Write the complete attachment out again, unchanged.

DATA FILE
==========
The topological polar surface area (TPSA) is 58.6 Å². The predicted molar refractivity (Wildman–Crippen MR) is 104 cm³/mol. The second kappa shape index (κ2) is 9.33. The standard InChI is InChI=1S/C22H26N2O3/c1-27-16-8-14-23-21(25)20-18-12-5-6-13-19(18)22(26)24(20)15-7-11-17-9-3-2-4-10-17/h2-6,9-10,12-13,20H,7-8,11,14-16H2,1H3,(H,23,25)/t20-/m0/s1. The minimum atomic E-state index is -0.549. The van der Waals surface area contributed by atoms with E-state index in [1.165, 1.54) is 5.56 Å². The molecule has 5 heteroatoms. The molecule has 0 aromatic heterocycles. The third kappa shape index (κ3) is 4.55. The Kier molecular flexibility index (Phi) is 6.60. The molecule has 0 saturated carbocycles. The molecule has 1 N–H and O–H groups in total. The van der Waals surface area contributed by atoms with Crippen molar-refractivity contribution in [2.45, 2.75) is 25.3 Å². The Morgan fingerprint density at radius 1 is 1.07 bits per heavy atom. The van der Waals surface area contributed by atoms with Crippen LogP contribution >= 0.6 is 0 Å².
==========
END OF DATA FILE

The topological polar surface area (TPSA) is 58.6 Å². The predicted molar refractivity (Wildman–Crippen MR) is 104 cm³/mol. The second kappa shape index (κ2) is 9.33. The standard InChI is InChI=1S/C22H26N2O3/c1-27-16-8-14-23-21(25)20-18-12-5-6-13-19(18)22(26)24(20)15-7-11-17-9-3-2-4-10-17/h2-6,9-10,12-13,20H,7-8,11,14-16H2,1H3,(H,23,25)/t20-/m0/s1. The minimum atomic E-state index is -0.549. The van der Waals surface area contributed by atoms with E-state index in [1.165, 1.54) is 5.56 Å². The molecule has 5 heteroatoms. The molecule has 0 aromatic heterocycles. The third kappa shape index (κ3) is 4.55. The Kier molecular flexibility index (Phi) is 6.60. The molecule has 0 saturated carbocycles. The molecule has 1 N–H and O–H groups in total. The van der Waals surface area contributed by atoms with Crippen molar-refractivity contribution in [2.45, 2.75) is 25.3 Å². The Morgan fingerprint density at radius 1 is 1.07 bits per heavy atom. The van der Waals surface area contributed by atoms with Crippen LogP contribution >= 0.6 is 0 Å².